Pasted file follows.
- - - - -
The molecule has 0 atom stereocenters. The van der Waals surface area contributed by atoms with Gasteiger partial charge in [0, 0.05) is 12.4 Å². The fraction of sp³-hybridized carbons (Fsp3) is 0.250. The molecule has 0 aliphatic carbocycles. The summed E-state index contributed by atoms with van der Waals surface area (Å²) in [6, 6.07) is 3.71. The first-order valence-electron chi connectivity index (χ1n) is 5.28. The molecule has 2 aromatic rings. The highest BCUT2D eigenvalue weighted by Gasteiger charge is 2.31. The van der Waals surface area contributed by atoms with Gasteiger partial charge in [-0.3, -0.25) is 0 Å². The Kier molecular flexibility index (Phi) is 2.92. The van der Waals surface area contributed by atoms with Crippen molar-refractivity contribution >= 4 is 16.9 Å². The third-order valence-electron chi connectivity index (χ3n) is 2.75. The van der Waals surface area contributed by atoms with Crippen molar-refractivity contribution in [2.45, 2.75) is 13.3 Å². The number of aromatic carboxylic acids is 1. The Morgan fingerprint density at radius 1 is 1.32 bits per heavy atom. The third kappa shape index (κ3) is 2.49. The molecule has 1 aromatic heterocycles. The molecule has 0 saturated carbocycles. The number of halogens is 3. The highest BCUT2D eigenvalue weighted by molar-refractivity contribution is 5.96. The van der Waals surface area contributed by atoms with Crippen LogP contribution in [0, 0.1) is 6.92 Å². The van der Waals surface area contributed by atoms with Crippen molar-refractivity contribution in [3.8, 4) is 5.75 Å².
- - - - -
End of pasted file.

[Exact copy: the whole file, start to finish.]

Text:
The molecule has 0 atom stereocenters. The van der Waals surface area contributed by atoms with Gasteiger partial charge in [0, 0.05) is 12.4 Å². The fraction of sp³-hybridized carbons (Fsp3) is 0.250. The molecule has 0 aliphatic carbocycles. The summed E-state index contributed by atoms with van der Waals surface area (Å²) in [6, 6.07) is 3.71. The first-order valence-electron chi connectivity index (χ1n) is 5.28. The molecule has 2 aromatic rings. The highest BCUT2D eigenvalue weighted by Gasteiger charge is 2.31. The van der Waals surface area contributed by atoms with Gasteiger partial charge in [-0.3, -0.25) is 0 Å². The Kier molecular flexibility index (Phi) is 2.92. The van der Waals surface area contributed by atoms with Crippen molar-refractivity contribution >= 4 is 16.9 Å². The third-order valence-electron chi connectivity index (χ3n) is 2.75. The van der Waals surface area contributed by atoms with Crippen molar-refractivity contribution in [2.45, 2.75) is 13.3 Å². The number of aromatic carboxylic acids is 1. The Morgan fingerprint density at radius 1 is 1.32 bits per heavy atom. The third kappa shape index (κ3) is 2.49. The molecule has 1 aromatic heterocycles. The molecule has 0 saturated carbocycles. The number of halogens is 3. The highest BCUT2D eigenvalue weighted by molar-refractivity contribution is 5.96. The van der Waals surface area contributed by atoms with Crippen LogP contribution in [0, 0.1) is 6.92 Å². The van der Waals surface area contributed by atoms with Crippen molar-refractivity contribution in [3.8, 4) is 5.75 Å².